Thomas v. Premier Productions, Inc. et al, No. 1:2010cv00334 - Document 147 (N.D. Miss. 2013)

Court Description: MEMORANDUM OPINION re 146 Order on Motion for Summary Judgment. Signed by District Judge Sharion Aycock on 1/4/2013. (dm)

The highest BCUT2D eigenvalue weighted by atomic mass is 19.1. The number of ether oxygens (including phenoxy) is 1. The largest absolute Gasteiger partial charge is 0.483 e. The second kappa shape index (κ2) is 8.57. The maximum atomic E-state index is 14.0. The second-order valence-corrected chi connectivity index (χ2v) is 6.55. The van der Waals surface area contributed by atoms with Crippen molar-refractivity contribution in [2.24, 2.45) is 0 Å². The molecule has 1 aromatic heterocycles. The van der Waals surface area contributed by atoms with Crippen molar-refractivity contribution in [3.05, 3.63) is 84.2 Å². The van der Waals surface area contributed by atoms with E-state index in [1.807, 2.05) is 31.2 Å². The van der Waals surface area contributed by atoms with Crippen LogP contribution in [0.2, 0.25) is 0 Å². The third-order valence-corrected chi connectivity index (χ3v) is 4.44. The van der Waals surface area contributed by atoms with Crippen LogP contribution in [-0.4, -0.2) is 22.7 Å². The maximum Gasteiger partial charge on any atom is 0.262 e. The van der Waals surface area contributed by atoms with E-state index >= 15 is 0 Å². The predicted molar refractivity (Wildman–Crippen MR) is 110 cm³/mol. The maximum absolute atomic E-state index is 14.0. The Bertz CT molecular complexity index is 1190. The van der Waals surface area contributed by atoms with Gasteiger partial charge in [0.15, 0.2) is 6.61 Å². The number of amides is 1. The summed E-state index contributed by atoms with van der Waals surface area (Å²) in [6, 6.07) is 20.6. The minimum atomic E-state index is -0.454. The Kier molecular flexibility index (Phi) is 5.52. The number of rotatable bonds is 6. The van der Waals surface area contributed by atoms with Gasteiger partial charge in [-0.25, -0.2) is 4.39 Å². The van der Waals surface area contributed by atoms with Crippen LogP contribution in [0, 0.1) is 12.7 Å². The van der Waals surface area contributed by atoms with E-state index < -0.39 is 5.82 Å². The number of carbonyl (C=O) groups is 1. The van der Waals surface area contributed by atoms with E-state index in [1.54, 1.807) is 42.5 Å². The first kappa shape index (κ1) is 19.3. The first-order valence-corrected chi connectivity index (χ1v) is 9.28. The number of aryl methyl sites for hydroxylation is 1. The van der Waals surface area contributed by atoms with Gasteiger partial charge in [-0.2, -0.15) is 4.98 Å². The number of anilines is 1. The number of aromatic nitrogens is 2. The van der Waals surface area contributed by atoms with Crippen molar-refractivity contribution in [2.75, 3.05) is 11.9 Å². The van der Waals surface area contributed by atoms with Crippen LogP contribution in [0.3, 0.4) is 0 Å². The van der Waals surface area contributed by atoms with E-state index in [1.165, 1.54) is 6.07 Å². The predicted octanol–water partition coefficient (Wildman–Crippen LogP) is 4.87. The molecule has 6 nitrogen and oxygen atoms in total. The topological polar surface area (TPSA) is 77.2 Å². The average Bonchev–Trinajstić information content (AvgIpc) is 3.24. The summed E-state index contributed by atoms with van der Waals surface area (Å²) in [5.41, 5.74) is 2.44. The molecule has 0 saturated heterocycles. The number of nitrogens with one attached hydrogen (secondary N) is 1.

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IN THE UNITED STATES DISTRICT COURT FOR THE NORTHERN DISTRICT OF MISSISSIPPI EASTERN DIVISION DORIS H. THOMAS PLAINTIFF v. CIVIL ACTION NO.1:10-CV-00334-SA-DAS PREMIER PRODUCTIONS, INC.; EXTRAORDINARY WOMEN, LLC; AACC ACQUISITION CORPORATION, INC.; and AXXIS, INC. DEFENDANTS MEMORANDUM OPINION Currently before the Court are two Motions for Summary Judgment [130, 132].1 Because the Court finds that there remains a genuine dispute of material fact regarding the existence of an unreasonably dangerous condition, the existence of a joint venture between the Defendants, and the operational capacity of Extraordinary Women, those motions are denied. FACTUAL BACKGROUND The present suit arises out of a trip and fall accident that occurred October 23, 2009 at the BancorpSouth Arena (the Arena) in Tupelo, Mississippi. Plaintiff Doris Thomas, who allegedly suffered personal injury as a result of a fall while attending an Extraordinary Women Conference (EWC), filed suit against Defendants Premier Productions, Inc., AACC Acquisition Corporation, Inc., Extraordinary Women, LLC, and Axxis, Inc. Thomas grounds her theory of recovery against Defendants in both contract and tort law. Thomas, who attended the EWC with a group of acquaintances, allegedly tripped over one or more electrical cables running from the stage area to the Arena s sound production booth. 1 AACC has also filed a supplement to its Motion for Summary Judgment [134]. That supplement contains an additional affidavit and it is considered in conjunction with AACC s initial Motion for Summary Judgment [132]. The parties vigorously dispute the condition of the cables at the time of the incident. On one hand, the Defendants contend that the subject cables were covered with a rubber mat that had been taped down with yellow tape to warn attendees of the potential hazard. The Plaintiff, on the other hand, relies on the testimony of two witnesses to argue that the cables were neither covered nor marked with tape. Thomas, however, contends that regardless of whether the cables were covered or uncovered, the Defendants breached the duty of reasonable care owed to her by either negligently placing the cables or mat in the aisle or by failing to provide adequate warning of the dangerous condition. On the date of the accident, it is undisputed that only Defendants AACC and Axxis had employees present at the event. Plaintiff argues, though, that AACC and Premier had consummated a joint venture to produce and promote the EWC tour. Although Defendants reject this allegation, it is uncontroverted that the entities did at least combine forces for the purpose of taking the EWC on a regional tour. Premier was responsible for publicizing the tour and booking venues, while AACC bore the responsibility of actually producing the EWC events. Axxis, in turn, was contracted to provide lighting and audio-visual services for the events. Extraordinary Women was conceived as a type of umbrella entity, which was envisioned as a vehicle to ultimately facilitate a formal joint venture partnership between AACC and Premier. Those plans never came to fruition, however, and Extraordinary Women, LLC, is now dissolved. Defendants Extraordinary Women, Premier, and AACC have subsequently filed motions for summary judgment. Extraordinary Women argues that it is no longer a legal entity, that it never conducted business in the name of Extraordinary Women, that the EWC events were carried out by other entities, and that it is due to be dismissed. Premier contends that due to the 2 fact they had no agents present at the EWC, they had no notice or control and cannot be held liable under a premises liability theory. Finally, AACC argues that although it had agents present, the mat or cables do not, as a matter of law, present an unreasonably dangerous condition and Plaintiff is thus precluded from recovery. SUMMARY JUDGMENT STANDARD Summary judgment is warranted under Rule 56(a) of the Federal Rules of Civil Procedure when the evidence reveals both that there is no genuine dispute regarding any material fact and that the moving party is entitled to judgment as a matter of law. The rule mandates the entry of summary judgment, after adequate time for discovery and upon motion, against a party who fails to make a showing sufficient to establish the existence of an element essential to that party's case, and on which that party will bear the burden of proof at trial. Celotex Corp. v. Catrett, 477 U.S. 317, 322, 106 S. Ct. 2548, 91 L. Ed. 2d 265 (1986). The party moving for summary judgment bears the initial responsibility of informing the district court of the basis for its motion, and identifying those portions of [the record] which it believes demonstrate the absence of a genuine issue of material fact. Id. at 323, 106 S. Ct 2548. The nonmoving party must then go beyond the pleadings and designate specific facts showing that there is a genuine issue for trial. Id. at 324, 106 S. Ct. 2548 (citation omitted). In reviewing the evidence, factual controversies are to be resolved in favor of the nonmovant, but only when . . . both parties have submitted evidence of contradictory facts. Little v. Liquid Air Corp., 37 F.3d 1069, 1075 (5th Cir. 1994) (en banc). When such contradictory facts exist, the Court may not make credibility determinations or weigh the evidence. Reeves v. Sanderson Plumbing Prods., Inc., 530 U.S. 133, 150, 120 S. Ct. 2097, 147 L. Ed. 2d 105 (2000). However, 3 conclusory allegations, speculation, unsubstantiated assertions, and legalistic arguments have never constituted an adequate substitute for specific facts showing a genuine issue for trial. TIG Ins. Co. v. Sedgwick James of Wash., 276 F.3d 754, 759 (5th Cir. 2002); SEC v. Recile, 10 F.3d 1093, 1097 (5th Cir. 1997); Little, 37 F.3d at 1075. DISCUSSION I. Mutual Liability of the Parties Plaintiff s theory of recovery against Premier turns, at least initially, squarely upon the determination of whether Premier and AACC were engaged in a joint venture. Aside from Premier s contention that it had no agents present at the Arena, the arguments of the Defendants largely reflect one another and the Court thus addresses whether they might share mutual liability before proceeding further. The parties argue that Mississippi law should be used to discern the existence of a joint venture and the Court relies upon that determination. Under Mississippi law, a joint venture is an association of persons to carry out a single business enterprise, for which purpose they combine their property, money, efforts, skill and knowledge. Pittman v. Weber Energy Corp., 790 So. 2d 823, 827 (Miss. 2001) (quoting Hults v. Tillman, 480 So. 2d 1134, 1143 (Miss. 1985)). Its existence is contingent upon an agreement between the parties, but no formal contract is required. Pennebaker v. Gray, 924 So. 2d 611, 618 (Miss. 2006). What is essential, however, is the idea that the parties are engaging in the undertaking with both parties owning the venture, with a right of mutual control, and joint obligations and liabilities. Hults, 480 So. 2d at 1146. The intent to engage in such an undertaking may be inferred from their actions or conduct. Allied Steel Corp v. Cooper, 607 So. 2d 113, 117 (Miss. 1992) (citing Hults, 480 So. 2d at 1143, 1146). 4 Premier contends that although a formal joint venture between the two parties was contemplated, the principals were unable to reach a final agreement. In support of this, Premier offers several emails exchanged between the parties, one of which states, if we cannot come to a speedy and equitable agreement then we are prepared to finish promoting the Spring dates that we have on the books and walk away as friends. Further, Premier proffers an affidavit of its Chief Financial Officer, in which Alexander Smith affirms that although the two entities had discussed a joint venture that would operate as Extraordinary Women, LLC, they were unable to reach an agreement and the relationship could not be formally consummated though the LLC. Finally, Premier relies on an email which states, we have come to the end of any negotiations here ¦the problem is when we have no formal agreement of any kind, we are not working TOGETHER. The emails, although likely dispositively establish that the parties were unable to reach a final agreement for purposes of formally memorializing their relationship in the form of an LLC, do not reveal that the parties were not, at that time, already operating a joint venture on a more informal basis. As reiterated in Pennebaker, no formal agreement is required to support the existence of a joint venture. 964 So. 2d at 611. What is required is that the parties combine money, efforts, skill, and knowledge toward a unified enterprise. Pittman, 790 So. 2d at 827. The emails do indeed seem to establish that although the parties were planning to eventually further formalize the status of their relationship, they were operating with some sort of agreement at present. For instance, in discussing the proposed ownership allotment for the potential LLC, the correspondence between AACC and Premier at one point states, we believe that the ownership 5 allotments fairly represent both the present contributions of each party while also giving some added value for both the concept and event history. (Emphasis added). Further, in regard to the proposed management and control of the organization, the correspondence states, [t]he ability to participate in management decisions will be reflected in the same manner as is presently allocated under the aforementioned ownership percentages. Let s keep this as simple as we can. It s not complicated now let s not ruin it with any more than we need to best run the company. Moreover, the statement that the parties were not working TOGETHER is far less persuasive in its context. In actuality, that section reads: Jimmy, I must tell you that Roy and I have decided that we have come to the end of any negotiations here. We love working with both you and Tim with regard to E-Women. We believe that together we can make a very formidable team and that together we can continue to impact our world in a significant way while developing a property that continues to grow in value and potential. The key word in all of this is the word TOGETHER. By continuing to work TOGETHER we can Continue to grow the value and potential of E-Women Impact our world And do all this under our present set-up whereby each party is utilizing their strength to maximize success. The problem is when we have no formal agreement of any kind, we are not working TOGETHER. In fact, in another section, the correspondence suggests that the parties did view themselves as working together. It states, Jimmy we believe we have the same heartbeat as you and Tim with regard to EW ¦To do this we need to join hands and go forward together. We re already walking together now and have done so for the past year in a manner that has worked for both of us. 6 Thus, the Court finds that there is at least a genuine dispute of material fact regarding the existence of a joint venture between Premier and AACC. While the correspondence reveals that the two parties were unable to reach agreement regarding a memorialization of the relationship in a formal joint venture contract, it also reveals that the parties were presently operating under some more informal agreement. The Court is unable to presently determine that it would be impossible to infer that the parties had agreed to an informal joint venture regarding the EWC tour. Moreover, the Court is not persuaded that the fact that the parties failed to reach final agreement regarding the creation of the LLC precludes a finding of an informal joint venture. The general rule, as stated in the Corpus Juris Secundem, is that the mere intention on the part of the interested parties to carry out some or all aspects of an enterprise through the medium of a corporation in the future is not inconsistent with the present existence of a joint venture. 48A C.J.S. Joint Ventures § 18 (citing Muccilli v. Huff s Boys Store, Inc., 473 P. 2d 786, 786 (Ariz. App. 1970). Although merely persuasive authority, the Court finds the logic applicable here and determines that there remains a dispute regarding the existence of a joint venture during the contemplation of a more formal agreement. II. Negligence Premises liability analysis under Mississippi law requires three determinations: (1) legal status of the injured person, (2) relevant duty of care, and (3) defendant s compliance with that duty. Wood v. RIH Acquisitions MS II LLC, 556 F.3d 274, 275 (5th Cir. 2009) (citing Massey v. Tingle, 867 So. 2d 235, 239 (Miss. 2004)). In the present case, it is undisputed that Plaintiff was a business invitee at the time of her accident. Accordingly, the owner or lessee had a duty to 7 keep the business premises reasonably safe and to warn of any dangerous condition that is not readily apparent. Parker v. Wal-Mart Stores, Inc., 261 F. App x 724, 725-26 (5th Cir. 2008). However, the owner or lessee is not an insurer of the safety of its invitees, and it is only liable for injuries caused by a condition that is unreasonably dangerous. Id. at 726. As a general rule, conditions that are the type of dangers which are usual and which customers normally expect to encounter on the business premises are not considered unreasonably dangerous. Tate v. S. Jitney Jungle Co., 650 So. 2d 1347, 1351 (Miss. 1995). Thus, the presence of typical hazards such as water hoses, thresholds, curbs, and mats will generally not give rise to a cause of action. See e.g. Smith v. Fed. Cleaning Contractor Inc., 126 F. App x 672, 674-75 (5th Cir. 2005) (finding a water hose left at store s entrance insufficient to constitute an unreasonably dangerous condition); McGovern v. Scarborough, 566 So. 2d 1225, 1228 (Miss. 1990) (finding door threshold insufficient to constitute an unreasonably dangerous condition); Delmont v. Harrison Cnty Sch. Dist., 944 So. 2d 131, 133 (Miss. Ct. App. 2006) (finding a cheerleading mat left in a common area insufficient to constitute an unreasonably dangerous condition); Patten v. Wal-Mart Stores, Inc., 2010 WL 3937957 *2 (N.D. Miss. Oct. 5, 2010) (finding overlapped floor mats insufficient to constitute an unreasonably dangerous condition). However, this general exclusion of liability is tempered by the fact that the Fifth Circuit has also held that such usual conditions may nonetheless be unreasonably dangerous if exacerbated by an additional unsafe factor. Woten v. Am. Nat l Ins. Co., 424 F. App x 368, 37071 (5th Cir. 2011). In Woten, for instance, the district court granted summary judgment in favor of the premises owner when the plaintiff alleged that she tripped over a curb inside a parking 8 garage due to inadequate lighting. Id. at 369. The Fifth Circuit reversed, finding that although the curb in and of itself might be deemed a usual hazard incapable of constituting an unreasonably dangerous condition, the fact that it was coupled with plaintiff s allegations of inadequate lighting precluded the grant of summary judgment. Id. at 370. In the case at hand, the cord upon which Thomas allegedly tripped is markedly similar to the litany of typical hazards that normally fail to constitute an unreasonably dangerous condition. See Smith, 126 F. App x at 674. Thomas, herself, even analogizes the cord to a garden hose. Much like in Smith, then, such a cord or cable at a concert venue would probably be the type of normal hazard customers expect to encounter and would thus fail to constitute an unreasonably dangerous condition. This Court need not reach that specific question, however, as Thomas additionally asserts that she failed to observe the cord due to inadequate lighting. Under the holding of Woten, summary judgment is inappropriate due to the fact that although the placement of the cord itself might not, as a matter of law, be unreasonably dangerous, the Plaintiffs additional assertions of inadequate lighting push the issue toward one more appropriate for a jury. Although the role of the court is to determine the outer limit of what a reasonable juror could find, questions within that limit of whether a premises is reasonably safe [are] a question for jurors. Id. at 371 (quoting Maddox v. Townsend & Sons, Inc., 639 F. 3d 214, 221 (5th Cir. 2011). Although a close call, this Court determines that the present question is, at least for the moment, within the limits of what a reasonable juror could find. Collectively, the Defendants further contend, however, that even if Plaintiff has shown that there is a jury question regarding the existence of an unreasonably dangerous condition, BancorpSouth Arena, rather than the named Defendants, was in control of the premises and 9 responsible for the safety of the Plaintiff. As pointed out by AACC, the general rule provides that liability depends upon control, rather than ownership, of the premises. McGill v. Laurel, 173 So. 2d 892, 900 (Miss. 1965). According to the Defendants, despite the fact that Premier Productions was the lessee of the Arena, the Arena maintained possession and control of the premises for purposes of liability. In support of such an argument, the Defendants proffer a right of entry clause contained in the contract between the entities, which states: In permitting the use of the space herein mentioned, BANCORPSOUTH ARENA retains the right to enforce all necessary and proper rules for the management and operation of the premises involved, including the right to interrupt or terminate any performance if deemed necessary by BANCORPSOUTH ARENA in its sole discretion, in the interest of public safety or the maintenance of good order. There are two flaws in Defendants reasoning. First, Defendants broadly stated principle of law regarding allocation of liability in the lessor/lessee relationship generally shields non-present landlords from liability. See Dupree v. Barnhills Buffet, Inc., 2008 WL 2357632, *2 (N.D. Miss. June 5, 2008) (applying general rule of non-liability when there was no showing absentee landlord exercised any control). Thus, the general rule is that a lessee, such as Premier, would bear the burden of liability. As stated in Wilson v. Allday, the general rule is that [t]his duty of care applies even though the landlord may also have some control over the particular premises and may also be held liable for injuries thereon. 487 So. 2d 793, 797 (Miss. 1986), overruled on other grounds by Mayfield v. The Hairbender, 903 So. 2d 733 (Miss. 2005) (quoting 52 C.J.S. Landlord & Tenant, § 436). Here, Premier is the lessee of the subject premises and would typically be presumed to therefore control the premises. The Court subsequently finds Defendants proffered cases, which establish that absentee landlords incur no premises liability, less than dispositive. Additionally, 10 although glossed over by Defendants, the contract between the present parties indeed contains a right of entry clause, but it also contains an indemnification clause, requiring the tenant to indemnify, defend, and hold harmless the Arena from any suit or demand resulting from tenant s use. Such a clause runs directly counter to Defendants theory that the Arena maintained exclusive control of the premises. This Court finds that the right of entry clause contained in the contract does not establish that the lessee had no control over the premises, and therefore holds that there is a genuine dispute of material fact regarding the lessee s possession and control of the premises. III. Breach of Contract The Defendants argue that Plaintiff s contract claim is nothing more than a restatement of her tort claim and requires a parallel analysis. Having determined that summary judgment is inappropriate in regard to Plaintiff s negligence claim, the Court finds that summary judgment would also be improper here. IV. Existence of Extraordinary Women Extraordinary Women contends that it had nothing to do with the subject conference, never hired employees or designated officers, never received any income, and has been dissolved. Thus, they contend, they are due to be dismissed as a matter of law. The fact that Extraordinary Women appears on the invoice submitted by Axxis, according to Extraordinary Women, shows nothing more than the fact that AACC might have used the trade name Extraordinary Women. Defendant, however, has cited the Court to no proposition of law that would demonstrate the appropriateness of summary judgment and the Court is unaware of any either. Summary judgment as to Extraordinary Women is therefore also inappropriate. 11 CONCLUSION For the reasons stated above, Defendants Motions for Summary Judgment are denied. So ORDERED on this, the 4th day of January, 2013. /s/ Sharion Aycock ____ UNITED STATES DISTRICT JUDGE 12